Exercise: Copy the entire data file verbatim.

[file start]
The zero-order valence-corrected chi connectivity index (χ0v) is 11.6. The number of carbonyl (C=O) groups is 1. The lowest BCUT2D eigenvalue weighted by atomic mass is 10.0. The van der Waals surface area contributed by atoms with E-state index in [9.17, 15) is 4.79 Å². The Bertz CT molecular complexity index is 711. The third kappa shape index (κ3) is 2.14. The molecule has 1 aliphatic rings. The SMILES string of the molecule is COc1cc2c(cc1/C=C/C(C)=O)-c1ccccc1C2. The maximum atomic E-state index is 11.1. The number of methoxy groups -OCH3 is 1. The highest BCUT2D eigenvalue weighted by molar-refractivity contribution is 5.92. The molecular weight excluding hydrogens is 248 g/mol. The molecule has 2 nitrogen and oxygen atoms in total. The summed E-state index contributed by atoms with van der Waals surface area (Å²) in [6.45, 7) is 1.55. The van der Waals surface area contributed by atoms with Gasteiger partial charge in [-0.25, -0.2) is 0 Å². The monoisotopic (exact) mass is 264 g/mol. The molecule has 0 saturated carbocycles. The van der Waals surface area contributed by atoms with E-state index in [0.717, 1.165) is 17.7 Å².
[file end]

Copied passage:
The zero-order valence-corrected chi connectivity index (χ0v) is 11.6. The number of carbonyl (C=O) groups is 1. The lowest BCUT2D eigenvalue weighted by atomic mass is 10.0. The van der Waals surface area contributed by atoms with E-state index in [9.17, 15) is 4.79 Å². The Bertz CT molecular complexity index is 711. The third kappa shape index (κ3) is 2.14. The molecule has 1 aliphatic rings. The SMILES string of the molecule is COc1cc2c(cc1/C=C/C(C)=O)-c1ccccc1C2. The maximum atomic E-state index is 11.1. The number of methoxy groups -OCH3 is 1. The highest BCUT2D eigenvalue weighted by molar-refractivity contribution is 5.92. The molecular weight excluding hydrogens is 248 g/mol. The molecule has 2 nitrogen and oxygen atoms in total. The summed E-state index contributed by atoms with van der Waals surface area (Å²) in [6.45, 7) is 1.55. The van der Waals surface area contributed by atoms with Gasteiger partial charge in [-0.25, -0.2) is 0 Å². The monoisotopic (exact) mass is 264 g/mol. The molecule has 0 saturated carbocycles. The van der Waals surface area contributed by atoms with E-state index in [0.717, 1.165) is 17.7 Å².